decided: March 9, 1977.
IRVING S. KARPE, T/A YELLOW CAB COMPANY, PLAINTIFF
COMMONWEALTH OF PENNSYLVANIA, PENNSYLVANIA PUBLIC UTILITY COMMISSION, DEFENDANT
Original jurisdiction in case of Irving S. Karpe, t/a Yellow Cab Company, Plaintiff v. Pennsylvania Public Utility Commission.
David Katz, with him Katz, Katz and Muth, for plaintiff.
R. Knickerbocker Smith, Jr., Assistant Counsel, with him Edward J. Morris, Counsel, for defendant.
President Judge Bowman and Judges Crumlish, Jr., Kramer, Wilkinson, Jr., Mencer, Rogers and Blatt. Opinion by Judge Wilkinson. Judge Mencer dissents.
[ 29 Pa. Commw. Page 163]
This action in mandamus arises out of our original jurisdiction, as provided for in the Appellate Court Jurisdiction Act of 1970, Act of July 31, 1970, P.L. 673, as amended, 17 P.S. § 211.101 et seq. Plaintiff holds a Certificate of Public Convenience, which authorizes
[ 29 Pa. Commw. Page 164]
him to transport, as a common carrier by motor vehicle, persons upon call or demand in portions of Pike and Monroe Counties. On May 29, 1974, plaintiff applied to the Pennsylvania Public Utilities Commission (PUC) for certification to the Pennsylvania Department of Transportation (DOT)*fn1 for the licensing of vehicles in the eight to twelve passenger class under plaintiff's present certificate. Such certification is a necessary condition precedent to the issuance of licenses by DOT. The PUC refused to so certify in a letter dated July 9, 1975. On January 22, 1976, plaintiff filed this action in mandamus asking that the PUC be instructed to certify to DOT that plaintiff holds a Certificate of Public Convenience authorizing service in the eight to twelve passenger vehicle class in order that licenses may be issued. There being no issues of fact, this case is now before us on cross motions for judgment on the pleadings.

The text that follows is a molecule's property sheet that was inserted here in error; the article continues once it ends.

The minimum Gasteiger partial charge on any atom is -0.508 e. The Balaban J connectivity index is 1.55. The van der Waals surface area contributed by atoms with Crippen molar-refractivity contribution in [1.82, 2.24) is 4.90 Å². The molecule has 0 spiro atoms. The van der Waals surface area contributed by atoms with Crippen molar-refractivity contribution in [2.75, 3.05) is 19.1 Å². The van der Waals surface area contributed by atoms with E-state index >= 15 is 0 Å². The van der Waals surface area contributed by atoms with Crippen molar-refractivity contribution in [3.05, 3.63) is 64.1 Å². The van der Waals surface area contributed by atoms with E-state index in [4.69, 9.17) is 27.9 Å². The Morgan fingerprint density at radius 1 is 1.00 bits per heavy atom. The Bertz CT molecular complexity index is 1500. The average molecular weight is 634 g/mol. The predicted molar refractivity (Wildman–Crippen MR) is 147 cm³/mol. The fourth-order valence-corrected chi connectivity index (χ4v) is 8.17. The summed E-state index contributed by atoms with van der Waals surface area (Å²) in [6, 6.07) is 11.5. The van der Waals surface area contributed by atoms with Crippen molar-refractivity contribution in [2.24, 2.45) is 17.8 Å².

The sole issue before us is whether the extraordinary writ of mandamus is the appropriate remedy in this instance. We hold that it is not.
In considering the actions in mandamus, we are constrained by the well settled rule that:
Mandamus is an extraordinary writ which lies to compel the performance of a ministerial act or mandatory duty when there is a clear legal right in the plaintiff, a corresponding duty in the defendant, and a want of any other appropriate and adequate remedy. (Citations omitted.) (Emphasis in original.)
Unger et al. v. Hampton Township, 437 Pa. 399, 401, 263 A.2d 385, 387 (1970).
In support of his clear legal right to receive certification from the PUC, plaintiff argues that because
[ 29 Pa. Commw. Page 165]
his Certificate of Public Convenience allows him "to transport, as a common carrier by motor vehicle, persons upon call or demand," he is not limited in the type of motor vehicle he may use for transport. While we admit the breadth of the language of plaintiff's Certificate of Public Convenience would indicate the use of almost any type of motor vehicle, Section 29.121 of the Bus and Taxi Transportation Regulations, 52 Pa. Code § 29.121 states: